Slow Start for the Dollar

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What promises to be a busy week has begun off slowly.  The US dollar has been largely confined to its pre-weekend ranges against most of the major currencies. 

What promises to be a busy week has begun off slowly.  The US dollar has been largely confined to its pre-weekend ranges against most of the major currencies. 

Equity markets are mostly firmer following the new record highs on Wall Street.  The MSCI Asia Pacific Index eked out a small gain (0.1%), with losses in Japan, Taiwan and Singapore offsetting gains elsewhere.  European markets are stronger, with the Dow Jones Stoxx 600 up nearly 0.7% after having slipped lower in the previous two sessions.  The only industry sector that is lower is energy, and Brent is trading 0.5% lower though holding above $45 a barrel. 

Benchmark 10-year yields are mostly 1-2 bp firmer.  The JGB was the exception; the 10-year yield eased 1.5 bp to minus 25 bp. Gilts are underperforming but appear to be simply unwinding some of the response to the weak flash PMI released at the end of last week. 

There have been three economic reports to note.  The first was Japan’s June trade surplus of JPY692.8 bln, which was nearly half again as large as the median expectation.  It follows a small deficit in May.  Japan’s trade has very pronounced seasonality.  Since 1999, there has been only one June that the trade balance did not improve over May (2008). 

The improvement in the June 2016 trade balance was a function of both stronger exports and weaker imports.  Specifically, exports were expected to have fallen 11.3% (year-over-year) to match the May decline but instead fell only 7.4%.  Exports had fallen 13.8% in May and fell 18.8% in June.  Exports to the US were off 6.5% year-over-year.  Shipments to the EU slipped 0.4%.  China is Japan’s largest export market, and it experienced a 10% drop.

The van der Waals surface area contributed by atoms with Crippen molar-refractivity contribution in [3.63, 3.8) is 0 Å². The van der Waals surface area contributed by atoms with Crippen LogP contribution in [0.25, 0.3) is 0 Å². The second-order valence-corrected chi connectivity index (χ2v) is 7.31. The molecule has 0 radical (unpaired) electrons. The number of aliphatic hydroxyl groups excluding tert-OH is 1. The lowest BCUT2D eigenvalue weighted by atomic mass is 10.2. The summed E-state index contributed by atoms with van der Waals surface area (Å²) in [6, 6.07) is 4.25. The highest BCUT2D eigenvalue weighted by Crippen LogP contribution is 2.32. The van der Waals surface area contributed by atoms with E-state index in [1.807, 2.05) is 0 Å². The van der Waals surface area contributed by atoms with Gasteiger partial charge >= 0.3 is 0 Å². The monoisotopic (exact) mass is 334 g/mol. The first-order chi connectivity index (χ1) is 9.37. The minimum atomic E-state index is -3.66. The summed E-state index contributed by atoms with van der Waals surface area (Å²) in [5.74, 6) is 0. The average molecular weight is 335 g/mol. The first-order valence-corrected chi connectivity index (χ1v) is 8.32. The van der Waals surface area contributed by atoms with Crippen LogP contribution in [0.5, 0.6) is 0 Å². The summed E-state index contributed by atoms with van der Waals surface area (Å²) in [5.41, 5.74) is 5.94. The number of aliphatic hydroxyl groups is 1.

The focus is on the BOJ meeting at the end of the week.  Some reports suggested that some BOJ members might be reluctant to adopt aggressive measures.  A Bloomberg survey found that 78% of the 41 polled expect ETF purchases to be expanded.  A little less than half expect more JGB purchases.  Overnight swaps suggest the market is pricing in the likelihood that the negative rate applied to a small part of bank reserves may cut to minus 20 bp from minus 10 bp currently.

The second economic report was the German IFO survey.  It did not show the same degree of deterioration as last week’s ZEW survey.  The overall business climate was assessed at 108.3, down from 108.7 in June but now as poor as the 107.5 median estimate.  The current assessment actually ticked up to 114.7 from a revised 114.6 (from 114.5).  The expectations component deteriorates the most but still not as much as expected.  The 102.2 reading compares with 103.1 in June and expectations of a decline to 101.6.

The third report was the UK CBI survey.  Total orders fell but not as much as expected (-4 from -2 and median forecast -6).  Selling prices rose to 5 from 1.  Bloomberg did not have a survey result.  Business optimism, however, tanked and this is what stopped sterling’s recovery.  CBI Business optimism fell to -47 from -5.  The median expectation was for a decline to -15.  The survey was conducted between June 27 and July 23.

In addition to the BOJ and FOMC meetings, before the week is over the European Banking Authority stress test results will be reported.  Media reports suggest that the troubled Monte Paschi is the only one of five Italian banks not to pass.  According to Il Sole, the capital ratio of three of the banks was at the high end of the EBA’s range, and one was in the mid- to upper end of the range.  The FTSE Italia bank index was off another 0.3% near midday in Milan following a 0.5% decline before the weekend.

The North American economic calendar is light, with only the Dallas Fed’s July manufacturing survey on tap.  The Democratic Party convention begins with WikiLeaks timed to embarrass and sow dissension-grabbing attention.  The FOMC two-day meeting begins tomorrow, and no change in policy is expected.  Economists and investors are more inclined to see a hike in December than September, with November meeting ruled out due to its proximity to the national election.

Big Week Begins Slowly is republished with permission from Marc to Market

About Marc Chandler PRO INVESTOR

Head of Global Currency Strategy at Brown Brothers Harriman.